Psalms 140–145 Psalms 140–145 (Listen) Deliver Me, O Lord, from Evil Men To the choirmaster. A Psalm of David. 140 Deliver me, O LORD, from evil men; preserve me from violent men,2 who plan evil things in their heart and stir up wars continually.3 They make their tongue sharp as a serpent's, and under their lips is the venom of asps. Selah 4 Guard me, O LORD, from the hands of the wicked; preserve me from violent men, who have planned to trip up my feet.5 The arrogant have hidden a trap for me, and with cords they have spread a net;1 beside the way they have set snares for me. Selah 6 I say to the LORD, You are my God; give ear to the voice of my pleas for mercy, O LORD!7 O LORD, my Lord, the strength of my salvation, you have covered my head in the day of battle.8 Grant not, O LORD, the desires of the wicked; do not further their2 evil plot, or they will be exalted! Selah 9 As for the head of those who surround me, let the mischief of their lips overwhelm them!10 Let burning coals fall upon them! Let them be cast into fire, into miry pits, no more to rise!11 Let not the slanderer be established in the land; let evil hunt down the violent man speedily! 12 I know that the LORD will maintain the cause of the afflicted, and will execute justice for the needy.13 Surely the righteous shall give thanks to your name; the upright shall dwell in your presence. Give Ear to My Voice A Psalm of David. 141 O LORD, I call upon you; hasten to me! Give ear to my voice when I call to you!2 Let my prayer be counted as incense before you, and the lifting up of my hands as the evening sacrifice! 3 Set a guard, O LORD, over my mouth; keep watch over the door of my lips!4 Do not let my heart incline to any evil, to busy myself with wicked deeds in company with men who work iniquity, and let me not eat of their delicacies! 5 Let a righteous man strike me—it is a kindness; let him rebuke me—it is oil for my head; let my head not refuse it. Yet my prayer is continually against their evil deeds.6 When their judges are thrown over the cliff,3 then they shall hear my words, for they are pleasant.7 As when one plows and breaks up the earth, so shall our bones be scattered at the mouth of Sheol.4 8 But my eyes are toward you, O GOD, my Lord; in you I seek refuge; leave me not defenseless!59 Keep me from the trap that they have laid for me and from the snares of evildoers!10 Let the wicked fall into their own nets, while I pass by safely. You Are My Refuge A Maskil6 of David, when he was in the cave. A Prayer. 142 With my voice I cry out to the LORD; with my voice I plead for mercy to the LORD.2 I pour out my complaint before him; I tell my trouble before him. 3 When my spirit faints within me, you know my way! In the path where I walk they have hidden a trap for me.4 Look to the right and see: there is none who takes notice of me; no refuge remains to me; no one cares for my soul. 5 I cry to you, O LORD; I say, “You are my refuge, my portion in the land of the living.”6 Attend to my cry, for I am brought very low! Deliver me from my persecutors, for they are too strong for me!7 Bring me out of prison, that I may give thanks to your name! The righteous will surround me, for you will deal bountifully with me. My Soul Thirsts for You A Psalm of David. 143 Hear my prayer, O LORD; give ear to my pleas for mercy! In your faithfulness answer me, in your righteousness!2 Enter not into judgment with your servant, for no one living is righteous before you. 3 For the enemy has pursued my soul; he has crushed my life to the ground; he has made me sit in darkness like those long dead.4 Therefore my spirit faints within me; my heart within me is appalled. 5 I remember the days of old; I meditate on all that you have done; I ponder the work of your hands.6 I stretch out my hands to you; my soul thirsts for you like a parched land. Selah 7 Answer me quickly, O LORD! My spirit fails! Hide not your face from me, lest I be like those who go down to the pit.8 Let me hear in the morning of your steadfast love, for in you I trust. Make me know the way I should go, for to you I lift up my soul. 9 Deliver me from my enemies, O LORD! I have fled to you for refuge.710 Teach me to do your will, for you are my God! Let your good Spirit lead me on level ground! 11 For your name's sake, O LORD, preserve my life! In your righteousness bring my soul out of trouble!12 And in your steadfast love you will cut off my enemies, and you will destroy all the adversaries of my soul, for I am your servant. My Rock and My Fortress Of David. 144 Blessed be the LORD, my rock, who trains my hands for war, and my fingers for battle;2 he is my steadfast love and my fortress, my stronghold and my deliverer, my shield and he in whom I take refuge, who subdues peoples8 under me. 3 O LORD, what is man that you regard him, or the son of man that you think of him?4 Man is like a breath; his days are like a passing shadow. 5 Bow your heavens, O LORD, and come down! Touch the mountains so that they smoke!6 Flash forth the lightning and scatter them; send out your arrows and rout them!7 Stretch out your hand from on high; rescue me and deliver me from the many waters, from the hand of foreigners,8 whose mouths speak lies and whose right hand is a right hand of falsehood. 9 I will sing a new song to you, O God; upon a ten-stringed harp I will play to you,10 who gives victory to kings, who rescues David his servant from the cruel sword.11 Rescue me and deliver me from the hand of foreigners, whose mouths speak lies and whose right hand is a right hand of falsehood. 12 May our sons in their youth be like plants full grown, our daughters like corner pillars cut for the structure of a palace;13 may our granaries be full, providing all kinds of produce; may our sheep bring forth thousands and ten thousands in our fields;14 may our cattle be heavy with young, suffering no mishap or failure in bearing;9 may there be no cry of distress in our streets!15 Blessed are the people to whom such blessings fall! Blessed are the people whose God is the LORD! Great Is the Lord 10 A Song of Praise. Of David. 145 I will extol you, my God and King, and bless your name forever and ever.2 Every day I will bless you and praise your name forever and ever.3 Great is the LORD, and greatly to be praised, and his greatness is unsearchable. 4 One generation shall commend your works to another, and shall declare your mighty acts.5 On the glorious splendor of your majesty, and on your wondrous works, I will meditate.6 They shall speak of the might of your awesome deeds, and I will declare your greatness.7 They shall pour forth the fame of your abundant goodness and shall sing aloud of your righteousness. 8 The LORD is gracious and merciful, slow to anger and abounding in steadfast love.9 The LORD is good to all, and his mercy is over all that he has made. 10 All your works shall give thanks to you, O LORD, and all your saints shall bless you!11 They shall speak of the glory of your kingdom and tell of your power,12 to make known to the children of man your11 mighty deeds, and the glorious splendor of your kingdom.13 Your kingdom is an everlasting kingdom, and your dominion endures throughout all generations. [The LORD is faithful in all his words and kind in all his works.]1214 The LORD upholds all who are falling and raises up all who are bowed down.15 The eyes of all look to you, and you give them their food in due season.16 You open your hand; you satisfy the desire of every living thing.17 The LORD is righteous in all his ways and kind in all his works.18 The LORD is near to all who call on him, to all who call on him in truth.19 He fulfills the desire of those who fear him; he also hears their cry and saves them.20 The LORD preserves all who love him, but all the wicked he will destroy. 21 My mouth will speak the praise of the LORD, and let all flesh bless his holy name forever and ever. Footnotes  140:5 Or they have spread cords as a net  140:8 Hebrew his  141:6 Or When their judges fall into the hands of the Rock  141:7 The meaning of the Hebrew in verses 6, 7 is uncertain  141:8 Hebrew refuge; do not pour out my life!  142:1 Probably a musical or liturgical term  143:9 One Hebrew manuscript, Septuagint; most Hebrew manuscripts To you I have covered  144:2 Many Hebrew manuscripts, Dead Sea Scroll, Jerome, Syriac, Aquila; most Hebrew manuscripts subdues my people  144:14 Hebrew with no breaking in or going out  145:1 This psalm is an acrostic poem, each verse beginning with the successive letters of the Hebrew alphabet  145:12 Hebrew his; also next line  145:13 These two lines are supplied by one Hebrew manuscript, Septuagint, Syriac (compare Dead Sea Scroll) (ESV)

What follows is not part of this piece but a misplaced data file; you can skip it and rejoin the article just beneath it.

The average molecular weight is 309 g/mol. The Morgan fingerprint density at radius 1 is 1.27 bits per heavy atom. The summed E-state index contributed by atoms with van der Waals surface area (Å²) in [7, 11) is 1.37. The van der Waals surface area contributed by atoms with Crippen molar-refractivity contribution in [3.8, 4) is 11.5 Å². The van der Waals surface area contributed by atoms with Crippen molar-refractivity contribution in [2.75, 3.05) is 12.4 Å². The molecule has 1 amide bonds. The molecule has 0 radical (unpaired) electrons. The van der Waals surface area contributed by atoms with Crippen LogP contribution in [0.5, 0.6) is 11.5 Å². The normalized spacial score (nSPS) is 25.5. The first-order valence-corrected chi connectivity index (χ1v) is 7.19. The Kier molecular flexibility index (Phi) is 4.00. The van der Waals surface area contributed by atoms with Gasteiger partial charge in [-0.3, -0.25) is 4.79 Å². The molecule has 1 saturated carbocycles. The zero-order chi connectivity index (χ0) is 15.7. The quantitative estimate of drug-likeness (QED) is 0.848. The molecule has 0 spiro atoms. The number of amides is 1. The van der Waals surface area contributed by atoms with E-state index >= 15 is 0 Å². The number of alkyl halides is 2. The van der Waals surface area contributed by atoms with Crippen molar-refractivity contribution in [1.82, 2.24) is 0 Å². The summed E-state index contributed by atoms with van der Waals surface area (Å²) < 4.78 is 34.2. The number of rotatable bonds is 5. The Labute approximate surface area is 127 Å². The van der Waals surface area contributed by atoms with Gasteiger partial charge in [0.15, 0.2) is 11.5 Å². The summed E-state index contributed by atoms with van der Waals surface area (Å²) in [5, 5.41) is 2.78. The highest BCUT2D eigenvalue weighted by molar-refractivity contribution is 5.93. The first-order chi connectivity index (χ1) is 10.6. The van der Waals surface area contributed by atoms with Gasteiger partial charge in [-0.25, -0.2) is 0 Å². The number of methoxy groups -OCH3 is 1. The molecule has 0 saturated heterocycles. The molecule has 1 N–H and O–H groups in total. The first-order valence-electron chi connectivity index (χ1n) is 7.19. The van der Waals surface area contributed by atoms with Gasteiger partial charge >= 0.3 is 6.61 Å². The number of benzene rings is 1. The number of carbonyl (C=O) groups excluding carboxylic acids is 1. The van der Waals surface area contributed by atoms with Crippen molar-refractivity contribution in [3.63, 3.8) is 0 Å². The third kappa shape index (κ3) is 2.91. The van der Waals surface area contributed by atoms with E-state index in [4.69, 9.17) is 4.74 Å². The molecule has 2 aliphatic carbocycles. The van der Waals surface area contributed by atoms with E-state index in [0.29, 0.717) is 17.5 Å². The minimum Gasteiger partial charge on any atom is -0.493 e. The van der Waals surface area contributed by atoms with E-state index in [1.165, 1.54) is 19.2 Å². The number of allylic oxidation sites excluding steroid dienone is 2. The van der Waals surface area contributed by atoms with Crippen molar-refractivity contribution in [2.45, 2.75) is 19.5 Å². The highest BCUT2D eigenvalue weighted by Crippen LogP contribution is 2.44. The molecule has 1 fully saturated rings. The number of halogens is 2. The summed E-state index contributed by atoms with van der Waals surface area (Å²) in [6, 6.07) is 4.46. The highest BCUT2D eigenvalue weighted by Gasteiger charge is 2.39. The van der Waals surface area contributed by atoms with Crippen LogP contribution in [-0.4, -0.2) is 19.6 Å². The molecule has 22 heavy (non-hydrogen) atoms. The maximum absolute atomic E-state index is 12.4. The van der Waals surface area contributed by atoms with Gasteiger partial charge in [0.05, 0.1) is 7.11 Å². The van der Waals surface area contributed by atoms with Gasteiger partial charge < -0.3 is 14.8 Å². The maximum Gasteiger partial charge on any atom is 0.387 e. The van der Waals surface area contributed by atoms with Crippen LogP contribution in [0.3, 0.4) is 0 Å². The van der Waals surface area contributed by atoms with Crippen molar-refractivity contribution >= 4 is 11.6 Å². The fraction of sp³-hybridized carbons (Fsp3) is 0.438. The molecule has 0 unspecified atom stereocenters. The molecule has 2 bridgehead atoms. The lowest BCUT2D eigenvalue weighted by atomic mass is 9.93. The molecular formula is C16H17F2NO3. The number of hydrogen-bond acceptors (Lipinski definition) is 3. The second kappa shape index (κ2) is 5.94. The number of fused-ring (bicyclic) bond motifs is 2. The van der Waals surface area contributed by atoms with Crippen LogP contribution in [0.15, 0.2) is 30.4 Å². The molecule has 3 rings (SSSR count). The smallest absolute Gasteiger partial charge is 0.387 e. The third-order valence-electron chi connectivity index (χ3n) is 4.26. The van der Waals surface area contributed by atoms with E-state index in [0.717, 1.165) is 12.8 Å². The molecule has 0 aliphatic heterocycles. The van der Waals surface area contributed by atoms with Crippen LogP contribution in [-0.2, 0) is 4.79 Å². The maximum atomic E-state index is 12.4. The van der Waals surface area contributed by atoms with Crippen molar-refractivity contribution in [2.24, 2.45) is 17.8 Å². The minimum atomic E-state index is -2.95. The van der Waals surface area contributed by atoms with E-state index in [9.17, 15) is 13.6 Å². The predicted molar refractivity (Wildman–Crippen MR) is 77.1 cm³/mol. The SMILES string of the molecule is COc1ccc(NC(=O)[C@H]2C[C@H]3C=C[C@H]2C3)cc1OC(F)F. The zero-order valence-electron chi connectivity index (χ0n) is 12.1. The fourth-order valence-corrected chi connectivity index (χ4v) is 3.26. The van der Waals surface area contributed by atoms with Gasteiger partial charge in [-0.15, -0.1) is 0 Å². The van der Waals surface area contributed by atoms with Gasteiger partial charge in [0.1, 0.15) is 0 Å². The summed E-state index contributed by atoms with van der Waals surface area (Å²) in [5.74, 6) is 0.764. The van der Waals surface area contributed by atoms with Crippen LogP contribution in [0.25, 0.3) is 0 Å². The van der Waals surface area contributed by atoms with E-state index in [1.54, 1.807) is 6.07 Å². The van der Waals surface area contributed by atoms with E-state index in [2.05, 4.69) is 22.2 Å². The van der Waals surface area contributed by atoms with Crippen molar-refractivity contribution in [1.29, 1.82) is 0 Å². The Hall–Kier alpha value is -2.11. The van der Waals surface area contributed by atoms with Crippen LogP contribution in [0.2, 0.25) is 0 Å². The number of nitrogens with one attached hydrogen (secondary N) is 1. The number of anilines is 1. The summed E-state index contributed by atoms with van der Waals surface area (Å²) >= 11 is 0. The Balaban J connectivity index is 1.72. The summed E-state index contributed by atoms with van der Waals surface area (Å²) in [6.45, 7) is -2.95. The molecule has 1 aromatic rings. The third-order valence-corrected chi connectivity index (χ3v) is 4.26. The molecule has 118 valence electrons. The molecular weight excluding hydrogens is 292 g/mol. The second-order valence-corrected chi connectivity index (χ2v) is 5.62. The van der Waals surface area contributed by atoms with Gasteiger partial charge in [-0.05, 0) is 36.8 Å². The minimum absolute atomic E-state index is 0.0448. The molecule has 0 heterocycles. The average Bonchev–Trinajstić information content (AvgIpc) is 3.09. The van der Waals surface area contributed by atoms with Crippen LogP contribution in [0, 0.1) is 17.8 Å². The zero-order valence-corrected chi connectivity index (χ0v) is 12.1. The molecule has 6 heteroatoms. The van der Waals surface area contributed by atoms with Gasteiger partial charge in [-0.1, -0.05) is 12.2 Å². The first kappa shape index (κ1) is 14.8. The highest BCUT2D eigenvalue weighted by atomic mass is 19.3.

Connect with your kids during a short prayer and reflection on how God is our help and what it means to be under the shadow of His wings.Verse:Because you are my helpI will sing in the shadow of your wings.Psalm 63:7 (NIV)Define: Help - aid, assist, make easier for someoneShadow of your wings - place of shade & protection when we come close to GodAsk Your Kids:* How has God helped you this week?* How can you sing about how God has helped you?* How can you stand close to God each day?Engage Your Kids:* Role play with your kids that you are a mama chicken trying to protect her chicks (your kids) from a predator.* Stretch out your arms and tell your kids to stand super close to your sides.* If possible, have someone else throw things at you (like pillows) and protect your kids from them.Go Deeper:* Become my email friend and receive a weekly guide to help your family go deeper with these verses.